posted by rodgerd at 12:07 PM on August 19, 2010 [6 favorites]


can women really femsplain anything?

I think this is a question we need to work to answer definitively. It has many forms: can black people be racist? Can poor people be classist? Etc.

The answer is yes. Anything that one person can be, ALL people can be. (Obviously excluding things you need unusual talent for -- not everyone can be a grand master at chess.) A big part of being non racist/sexist/homophobic/etc. is believing that people are people. If you say women can't be sexist, that is a sexist remark. You are not seeing women as full people. Full people CAN be sexist. If black people can't be racist, then black people are not people.

I totally understand the urge to say that women can't be sexist. Women have, historically, suffered from sexism much more than men have. But that doesn't mean they can't be sexist. We need to banish ALL sexism. Sexism in any form is evil. Not just if it comes from men.

We need a zero-tolerance policy for sexism (racism), etc. We need to forbid disenfranchised groups from engaging in it to "balance the books." Historically, most prejudice starts or brews within disenfranchised groups, anyway (e.g. 1930s impoverished Germany). We need to redress the wrongs that men have done to women, but not by allowing "reverse" sexism (I hate that term. It's just sexism. It's not reverse anything.)
posted by grumblebee at 12:17 PM on August 19, 2010 [12 favorites]


Wait, I got it! She was sitting in a beanbag chair!
posted by Kirk Grim at 12:29 PM on August 19, 2010 [1 favorite]


The answer is yes. Anything that one person can be, ALL people can be. (Obviously excluding things you need unusual talent for -- not everyone can be a grand master at chess.) A big part of being non racist/sexist/homophobic/etc. is believing that people are people. If you say women can't be sexist, that is a sexist remark. You are not seeing women as full people. Full people CAN be sexist. If black people can't be racist, then black people are not people.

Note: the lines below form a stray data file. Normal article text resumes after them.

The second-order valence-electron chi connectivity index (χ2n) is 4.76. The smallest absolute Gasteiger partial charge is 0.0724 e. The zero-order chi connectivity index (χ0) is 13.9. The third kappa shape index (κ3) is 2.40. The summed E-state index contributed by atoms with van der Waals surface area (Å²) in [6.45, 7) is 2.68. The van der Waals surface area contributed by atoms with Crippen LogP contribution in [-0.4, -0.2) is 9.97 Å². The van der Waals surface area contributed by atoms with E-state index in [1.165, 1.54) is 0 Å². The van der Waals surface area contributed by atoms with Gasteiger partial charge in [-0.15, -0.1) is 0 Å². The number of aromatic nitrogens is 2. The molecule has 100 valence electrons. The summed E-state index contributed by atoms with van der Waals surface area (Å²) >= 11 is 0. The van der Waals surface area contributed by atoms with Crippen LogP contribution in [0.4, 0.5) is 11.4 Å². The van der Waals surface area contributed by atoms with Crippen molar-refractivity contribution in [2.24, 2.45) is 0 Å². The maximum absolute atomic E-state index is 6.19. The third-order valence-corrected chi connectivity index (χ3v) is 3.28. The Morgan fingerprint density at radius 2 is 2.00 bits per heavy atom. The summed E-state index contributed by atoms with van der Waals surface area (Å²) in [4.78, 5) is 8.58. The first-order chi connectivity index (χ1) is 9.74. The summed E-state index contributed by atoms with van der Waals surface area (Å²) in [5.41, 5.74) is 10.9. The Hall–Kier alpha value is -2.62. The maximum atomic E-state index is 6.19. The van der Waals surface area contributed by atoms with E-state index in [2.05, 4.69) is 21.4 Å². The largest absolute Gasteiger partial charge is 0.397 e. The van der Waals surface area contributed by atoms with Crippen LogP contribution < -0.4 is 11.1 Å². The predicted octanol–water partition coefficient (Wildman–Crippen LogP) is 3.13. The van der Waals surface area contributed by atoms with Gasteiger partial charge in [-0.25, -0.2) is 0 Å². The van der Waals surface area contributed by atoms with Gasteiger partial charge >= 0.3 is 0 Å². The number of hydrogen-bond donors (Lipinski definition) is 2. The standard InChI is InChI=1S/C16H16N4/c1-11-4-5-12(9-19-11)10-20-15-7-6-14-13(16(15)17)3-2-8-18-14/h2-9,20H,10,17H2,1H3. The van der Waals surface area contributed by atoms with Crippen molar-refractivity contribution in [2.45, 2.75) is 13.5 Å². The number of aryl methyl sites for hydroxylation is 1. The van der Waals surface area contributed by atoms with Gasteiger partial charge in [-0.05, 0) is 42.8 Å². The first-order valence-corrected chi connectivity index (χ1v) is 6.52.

At its core, acting in this way is about using a short-cut stereotype to categorize people. It has been more corrosive to disenfranchised groups becuase those who do it to them have their hands on the levers of power, which makes it hurt for huge swaths of people.

But everyone can do it, yes. And it should be something everyone should strive to avoid. What this guy did wrong was to interject sexuality into what should be a professional relationship. He's a scared person, he knows he's done wrong. Helping him is our task.
posted by Ironmouth at 12:33 PM on August 19, 2010 [1 favorite]


can black people be racist? Can poor people be classist?

The argument is that no, they can't, because they lack the power to have be part of society, i.e. whites outnumber blacks by a large margin in America, so blacks can never really make racism of whites part of the fabric of society.
posted by nomadicink at 12:36 PM on August 19, 2010


Let that askme stand as a warning against the use of the word 'blatant' without consulting a dictionary.
posted by HFSH at 12:36 PM on August 19, 2010 [6 favorites]


I think this is a question we need to work to answer definitively....We need a zero-tolerance policy for sexism (racism), etc. We need to forbid disenfranchised groups from engaging in it to "balance the books."

Who is the "we" in this situation?